This is the first in KPCC’s series “LA to London,” which will be exploring local connections to the 2012 Summer Olympics. Follow the series on Twitter with #latolondon.
By one count there are about 250,000 British expatriates living in Southern California. For many of them, the London Olympic Games are sparking national pride amid some tough times in their home country.
One Brit barometer can be experienced on a regular basis at the Laugh Factory comedy club on L.A.’s Sunset Boulevard. He’s Jim Tavare, an L.A.-based British stand-up comic.
Tavare’s been in L.A. for nearly four years. In his routine, he mines the differences between Great Britain and the United States, beyond the cheeriness and teeth.
“You have a whole load of different restaurants. You have the IHOP, the Wendy’s, Chipotle,” Tavare pronounces it chi-PAH-tl, “I’ve been learning a few Latino words, you see.”
The economy’s been tough on his country, too, he adds. “On account of the economy they’re not giving out gold medals this year. You know what they’re using? Chocolate coins.”
Tavare will be flying his Union Jack during the London Olympics. But he tells the audience that he's resigned to the fact that Great Britain won’t be racking up as many medals as his adopted country, the United States.
“I’m patriotic. I try to be patriotic. But England aren’t really good at sports. They’re not so good as you guys in America. If there was an event for being miserable, binge drinking, and vomiting then we would get gold medals,” he says.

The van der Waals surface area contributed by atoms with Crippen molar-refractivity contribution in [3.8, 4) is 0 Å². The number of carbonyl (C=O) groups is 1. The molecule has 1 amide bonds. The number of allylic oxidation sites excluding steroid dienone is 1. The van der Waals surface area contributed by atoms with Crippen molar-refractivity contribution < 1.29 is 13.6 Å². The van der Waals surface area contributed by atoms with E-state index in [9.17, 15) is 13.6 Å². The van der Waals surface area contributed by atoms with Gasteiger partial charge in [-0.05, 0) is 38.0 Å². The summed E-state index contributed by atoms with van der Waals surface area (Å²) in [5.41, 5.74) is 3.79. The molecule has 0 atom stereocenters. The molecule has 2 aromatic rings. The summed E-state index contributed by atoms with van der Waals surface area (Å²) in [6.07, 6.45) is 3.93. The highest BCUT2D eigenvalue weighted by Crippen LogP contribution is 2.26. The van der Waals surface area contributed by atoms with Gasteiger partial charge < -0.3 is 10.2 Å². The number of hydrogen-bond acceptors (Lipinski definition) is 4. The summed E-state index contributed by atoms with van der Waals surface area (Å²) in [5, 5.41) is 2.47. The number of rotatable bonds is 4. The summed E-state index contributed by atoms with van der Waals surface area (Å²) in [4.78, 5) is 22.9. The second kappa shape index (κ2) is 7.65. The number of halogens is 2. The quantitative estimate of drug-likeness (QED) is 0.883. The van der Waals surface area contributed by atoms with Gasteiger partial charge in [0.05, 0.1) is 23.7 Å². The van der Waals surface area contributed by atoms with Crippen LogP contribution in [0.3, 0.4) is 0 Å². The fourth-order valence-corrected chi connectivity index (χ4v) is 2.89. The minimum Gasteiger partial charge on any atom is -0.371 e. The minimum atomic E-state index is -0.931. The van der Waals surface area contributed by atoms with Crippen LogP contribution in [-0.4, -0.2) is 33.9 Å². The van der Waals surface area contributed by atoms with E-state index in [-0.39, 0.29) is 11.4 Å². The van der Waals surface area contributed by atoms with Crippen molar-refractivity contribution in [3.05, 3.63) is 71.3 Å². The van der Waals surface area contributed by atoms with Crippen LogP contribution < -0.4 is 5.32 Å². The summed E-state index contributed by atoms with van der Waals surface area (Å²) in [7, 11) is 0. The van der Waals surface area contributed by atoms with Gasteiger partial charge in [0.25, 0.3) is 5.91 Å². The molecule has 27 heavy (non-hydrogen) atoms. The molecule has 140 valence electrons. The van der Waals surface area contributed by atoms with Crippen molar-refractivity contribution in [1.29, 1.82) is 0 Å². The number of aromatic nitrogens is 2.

Tavare says Brits are doom-mongers who rabidly latch on to the negative. That’s why it’s so refreshing, he says, to be in a country that celebrates the positive, despite everything.
You won’t find any “Brits out of central casting” at “Brits in L.A.” The group’s weekly breakfast club, held at a white tablecloth restaurant in West Hollywood, attracts people for whom L.A. is the land of milk and honey. Namely, people like octogenarian Bernard Skibben.
“For 50 years I’ve been building houses. And I came over here from England basically to build typically English homes that look, maybe, hundreds of years old,” Skibben said.
“I am a part-time nanny, part-time dog walker, writing a film,” says Lorraine Wilkinson. She moved to L.A. from Washington D.C. a year and a half ago. She laughs because she feels like she’s living the dream.
“I love Los Feliz, I love Melrose, the whole of Melrose. I love some of the British pubs I do go to. I know. The Picky, Village Idiot, Cat and Fiddle. And these are places that’ve actually become meeting points for Brits, so you really have a sense of a community build,” she says.
And that’s where she and lots of other L.A. Brits will be joining four billion people expected to watch the Olympics opening ceremonies. London native Eileen Lee says part of her would like to be back home for the games.
“I do wish I was there. But at the same time I couldn’t deal with the traffic. I couldn’t deal with the—maybe the bomb threats, the bus strikes, all of that kind of thing. So maybe it’s best watching it from afar,” Lee says.
The London Olympics are reminding some British expats that England’s been through some tough economic times, riots, and it sent soldiers to the very unpopular War in Iraq. And they’re a reminder to others that it’s good to be away from the gloomy British psyche.
“In Britain you don’t quite get that support,” says photographer Dawn Bowery, “people kind of feel there’s a limited amount of success. And there’s only so much to go around. Whereas here there’s a little bit more encouragement and people say, ‘Hey yeah, let’s have a go.’"
For Eileen Lee the solution to her homesickness is easy albeit a fantasy.
“I wish I could transplant London to be adjacent to Los Angeles so I could pop in and out whenever I felt like it,” she says.
She’d put London, at least during the Olympic games, at arm’s length from L.A. — maybe next to San Diego.